Hiring only based on a simple math calculation of the “years of experience” per position ignores talented individuals that exist with strong competencies in various skillsets which have not had access to gain “years of experience”. This narrows down the selection choice to fewer competitors, and reduces the overall skill availability to the company.

Skills Gap Solution #15 – invest and adopt automation

Companies should adopt automation into their workflow.  Automation will reduce the need for skilled employees in job roles that may be difficult to find workers in.  Additionally, automation technologies should enhance the productivity of employees using them.  In the manufacturing industry, automation can replace work that is mechanistically highly redundant and inefficient for a human to do.

Skills Gap Solution #16 – increase #’s through affordability

Increasing the cost efficiency of the often expensive college and university training establishments should be priority number one.  The more affordable the education is, the more people that will enrol and the greater the likelihood that they will be able to afford to complete what they started.  Consequently, the more people that finish high level training, then the more abundance of highly skilled and confident workers will exist in the economy. With greater numbers, a greater proportion of the skills gaps will be closed.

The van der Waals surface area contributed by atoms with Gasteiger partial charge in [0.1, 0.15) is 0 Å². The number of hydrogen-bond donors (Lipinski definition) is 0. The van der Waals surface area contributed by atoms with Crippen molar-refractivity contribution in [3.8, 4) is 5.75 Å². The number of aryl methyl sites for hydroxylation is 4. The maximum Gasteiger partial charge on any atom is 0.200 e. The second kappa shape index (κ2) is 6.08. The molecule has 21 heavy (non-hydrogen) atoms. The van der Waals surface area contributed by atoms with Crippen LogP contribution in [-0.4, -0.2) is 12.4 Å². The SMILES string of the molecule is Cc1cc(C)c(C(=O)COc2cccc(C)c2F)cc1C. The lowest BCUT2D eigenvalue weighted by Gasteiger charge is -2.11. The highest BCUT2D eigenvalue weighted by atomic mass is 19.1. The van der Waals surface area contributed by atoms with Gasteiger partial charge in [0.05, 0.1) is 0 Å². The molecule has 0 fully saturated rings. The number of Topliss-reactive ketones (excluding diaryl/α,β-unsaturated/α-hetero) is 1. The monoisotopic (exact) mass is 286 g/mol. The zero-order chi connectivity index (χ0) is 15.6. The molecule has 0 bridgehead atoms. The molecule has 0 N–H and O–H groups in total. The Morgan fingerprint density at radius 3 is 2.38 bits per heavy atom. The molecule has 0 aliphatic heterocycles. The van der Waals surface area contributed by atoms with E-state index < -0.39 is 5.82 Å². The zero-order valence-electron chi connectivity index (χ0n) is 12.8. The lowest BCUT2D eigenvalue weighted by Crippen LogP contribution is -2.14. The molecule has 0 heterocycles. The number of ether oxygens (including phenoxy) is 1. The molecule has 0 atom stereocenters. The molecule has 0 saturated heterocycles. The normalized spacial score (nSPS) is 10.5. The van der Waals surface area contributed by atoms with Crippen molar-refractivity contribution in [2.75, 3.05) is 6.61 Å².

Skills Gap Solution #17 – make partnerships with industry

Companies have reduced the amount of capital which they allocate towards training expenditures due to the slimmer profit margin environment brought about by fierce global competition with other organizations.  This reduction in the ability to train workers in-house makes it even more critical to partner with local colleges. Companies are increasingly reliant the college system for an adequately trained workforce.   This greater reliance on college for specialized training means that it becomes even more critical for companies to transfer the required labour market insight and specialized company specific knowledge to the colleges so that unique, varied, and up to date information can be packaged within effectively designed courses.